From yesterday’s MAGNIFICAT Meditation by Jean Vanier: Many of us live in delusion about ourselves, unable to see ourselves as we really are.  The veil [that prevents our encounter with Jesus] has to be broken somewhere in our deep inner being . . . Jesus is the healer, the One who comes to bring me life and liberate me from myself.  He comes to heal me from my egoism, from aggressiveness.  He comes to heal me from my anguish . . . It is a beautiful thing to meet people in deep anguish, who are able to say . . . that they are beginning to find peace . . . They know what it is to find pass from death to life.  They know the quiet experience of the healing power of the Spirit. 

James brings us the opportunity to take a long, hard look at ourselves.  James lays out the parameters for living of life of Christ rather than a life outside of  Christ.  It is not difficult to discern our path once we take off our blinders.

It is the removal of the blinders that is difficult. 

It is the taking down of the illusion that we resist. 

It is the deconstructing all the ramparts of our fear that we have built up so earnestly that we reject.  It is the disassembling of our false god that we have woven so meticulously that we fear. 

What brings us healing?  What brings us peace? 

It is the coming to Christ with nothing but our actions. 

It is the rising to the true challenge and purpose of our lives.

It is the revelation of ourselves unashamedly to our God. 

It is the humbling of ourselves. 

It is the asking of God for the strength to do his will. 

This is what brings healing.  This is what brings peace. 

This baring of naked self leads to authenticity . . . This authenticity invites wisdom. 

This wisdom engenders a life into which Christ easily steps. 

For more on Authenticity, click on the image above or go to: http://elementsofyourlife.blogspot.com/2012/05/live-your-life-with-authenticity.html

Cameron, Peter John, Rev., ed. “Meditation for the Day.” MAGNIFICAT. 4 November 2008. Print.

LA BIBLIA DE LA AMÉRICA. 8th. Madrid: La Casa de la Biblia, 1994. Print.

Written on November 4, 2008 and posted today as a Favorite.

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Friday, September 21, 2012 – Genesis 45:1-8 – Making Ourselves Known

Konstantin Flavitsky: Brothers Sell Joseph into Slavery

The story of Joseph and his many-colored coat, his journey into slavery, his rise to power and his rescue of the Jewish nation are all familiar to us.  One of the most poignant moments in this long saga is when he reveals himself to his brothers . . . the very brothers who plotted his death and then – after the intercession of Reuben – decided to sell the younger favored brother into slavery. 

As I grew up the fourth of five children, it became clear to me that a position of favor usually brought more danger than safety.  Envy begins as a tiny seed when one of a group is seen as exceptional, beyond or above the rest.  In my quiet observation of older and younger siblings vying for attention in the family and in the world, it became clear to me that disfavor often follows hard on the heels of distinction – the presence of natural gifts and good works so often causes jealousy in others.  Tribal law too often wants to weed out dissimilarity, seeks to bring all denominators to a common lowness.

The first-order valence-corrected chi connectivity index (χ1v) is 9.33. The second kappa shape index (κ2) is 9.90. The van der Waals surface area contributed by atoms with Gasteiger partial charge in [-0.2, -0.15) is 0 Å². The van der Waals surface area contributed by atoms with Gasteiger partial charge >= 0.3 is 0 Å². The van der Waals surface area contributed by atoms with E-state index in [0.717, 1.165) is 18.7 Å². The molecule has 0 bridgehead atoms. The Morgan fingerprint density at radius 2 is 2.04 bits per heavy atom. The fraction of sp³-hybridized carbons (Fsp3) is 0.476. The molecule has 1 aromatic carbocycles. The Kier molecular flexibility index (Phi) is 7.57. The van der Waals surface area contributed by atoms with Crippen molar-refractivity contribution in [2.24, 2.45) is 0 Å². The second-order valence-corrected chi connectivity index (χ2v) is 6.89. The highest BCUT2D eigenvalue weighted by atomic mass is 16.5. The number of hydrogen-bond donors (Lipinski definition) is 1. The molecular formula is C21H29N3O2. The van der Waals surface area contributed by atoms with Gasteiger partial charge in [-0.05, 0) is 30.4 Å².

Joseph is sold out by his brothers and arrives in Egypt as a slave.  Once there, his good looks and honest behavior bring him to the notice of a woman in search of an illicit, sexual relationship – which he rejects.  She falsely accuses him and he is imprisoned.  We see the pattern in Joseph’s life that he arrives in dark places as a result of his grace and blessings, and perhaps that is a pattern we find in our own lives.  If so, we might easily identify with this kind of life.  Do we find ourselves in places we do not seek through no fault of our own, even as we follow the voice of God? 

We might read with interest today’s citation and reflect on its meaning for us.  Joseph survives the treachery of his brothers, rises to a position of prestige and power, and when these brothers come to Egypt in search of food, Joseph does not react to their presence with anger or despair.  On the contrary, rather than mete out revenge on those who sent him into slavery, he recognizes that it was through this evil that he was sent ahead to prepare a place of refuge for his family and the entire Jewish nation.  A man coveting old wounds does not hear this wisdom, cannot see this good, does not meet evil with mercy.  Joseph, moving through and beyond his pain, welcomes his brothers to a new home.  This is the miracle of the story of Joseph: In the very moment when he has the power to retaliate with an eye for an eye, he chooses to respond with joy and compassion.

To read more about Joseph and his brothers, click on the image above or go to: http://freechristimages.org/biblestories/josephs_dreams.htm

First written on September 20, 2008. Re-written and posted today as a Favorite.